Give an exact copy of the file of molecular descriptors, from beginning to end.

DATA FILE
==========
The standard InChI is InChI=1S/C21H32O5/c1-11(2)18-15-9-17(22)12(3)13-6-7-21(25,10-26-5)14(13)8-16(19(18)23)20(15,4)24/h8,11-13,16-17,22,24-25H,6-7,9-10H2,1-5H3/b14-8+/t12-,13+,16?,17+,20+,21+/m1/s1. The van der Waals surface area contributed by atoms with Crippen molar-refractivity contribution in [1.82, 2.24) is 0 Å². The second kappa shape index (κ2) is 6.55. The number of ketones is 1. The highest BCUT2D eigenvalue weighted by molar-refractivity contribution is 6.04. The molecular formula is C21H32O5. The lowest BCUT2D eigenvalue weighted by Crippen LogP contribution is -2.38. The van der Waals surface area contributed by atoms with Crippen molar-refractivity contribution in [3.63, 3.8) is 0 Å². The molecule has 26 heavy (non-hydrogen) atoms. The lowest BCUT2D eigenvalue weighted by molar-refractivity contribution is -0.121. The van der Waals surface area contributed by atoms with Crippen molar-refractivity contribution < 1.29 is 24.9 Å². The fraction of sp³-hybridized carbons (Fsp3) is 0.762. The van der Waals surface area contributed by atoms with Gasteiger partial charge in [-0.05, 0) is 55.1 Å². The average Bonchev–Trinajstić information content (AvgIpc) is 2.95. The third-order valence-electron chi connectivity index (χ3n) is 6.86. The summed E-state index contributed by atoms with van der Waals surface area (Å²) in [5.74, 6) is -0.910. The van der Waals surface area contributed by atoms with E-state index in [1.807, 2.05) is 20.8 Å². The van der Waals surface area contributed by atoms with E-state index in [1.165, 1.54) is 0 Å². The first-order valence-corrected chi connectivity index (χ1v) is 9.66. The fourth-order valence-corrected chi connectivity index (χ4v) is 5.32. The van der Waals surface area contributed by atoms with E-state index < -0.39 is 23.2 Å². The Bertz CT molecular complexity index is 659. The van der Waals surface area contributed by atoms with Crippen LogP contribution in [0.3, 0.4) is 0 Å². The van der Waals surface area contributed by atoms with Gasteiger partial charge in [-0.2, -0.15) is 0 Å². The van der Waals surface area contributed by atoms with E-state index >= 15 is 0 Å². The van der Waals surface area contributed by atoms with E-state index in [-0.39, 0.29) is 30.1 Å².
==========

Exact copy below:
The standard InChI is InChI=1S/C21H32O5/c1-11(2)18-15-9-17(22)12(3)13-6-7-21(25,10-26-5)14(13)8-16(19(18)23)20(15,4)24/h8,11-13,16-17,22,24-25H,6-7,9-10H2,1-5H3/b14-8+/t12-,13+,16?,17+,20+,21+/m1/s1. The van der Waals surface area contributed by atoms with Crippen molar-refractivity contribution in [1.82, 2.24) is 0 Å². The second kappa shape index (κ2) is 6.55. The number of ketones is 1. The highest BCUT2D eigenvalue weighted by molar-refractivity contribution is 6.04. The molecular formula is C21H32O5. The lowest BCUT2D eigenvalue weighted by Crippen LogP contribution is -2.38. The van der Waals surface area contributed by atoms with Crippen molar-refractivity contribution in [3.63, 3.8) is 0 Å². The molecule has 26 heavy (non-hydrogen) atoms. The lowest BCUT2D eigenvalue weighted by molar-refractivity contribution is -0.121. The van der Waals surface area contributed by atoms with Crippen molar-refractivity contribution < 1.29 is 24.9 Å². The fraction of sp³-hybridized carbons (Fsp3) is 0.762. The van der Waals surface area contributed by atoms with Gasteiger partial charge in [-0.05, 0) is 55.1 Å². The average Bonchev–Trinajstić information content (AvgIpc) is 2.95. The third-order valence-electron chi connectivity index (χ3n) is 6.86. The summed E-state index contributed by atoms with van der Waals surface area (Å²) in [5.74, 6) is -0.910. The van der Waals surface area contributed by atoms with E-state index in [1.807, 2.05) is 20.8 Å². The van der Waals surface area contributed by atoms with E-state index in [1.165, 1.54) is 0 Å². The first-order valence-corrected chi connectivity index (χ1v) is 9.66. The fourth-order valence-corrected chi connectivity index (χ4v) is 5.32. The van der Waals surface area contributed by atoms with E-state index < -0.39 is 23.2 Å². The Bertz CT molecular complexity index is 659. The van der Waals surface area contributed by atoms with Crippen LogP contribution in [0.3, 0.4) is 0 Å². The van der Waals surface area contributed by atoms with Gasteiger partial charge in [-0.2, -0.15) is 0 Å². The van der Waals surface area contributed by atoms with E-state index >= 15 is 0 Å². The van der Waals surface area contributed by atoms with E-state index in [-0.39, 0.29) is 30.1 Å².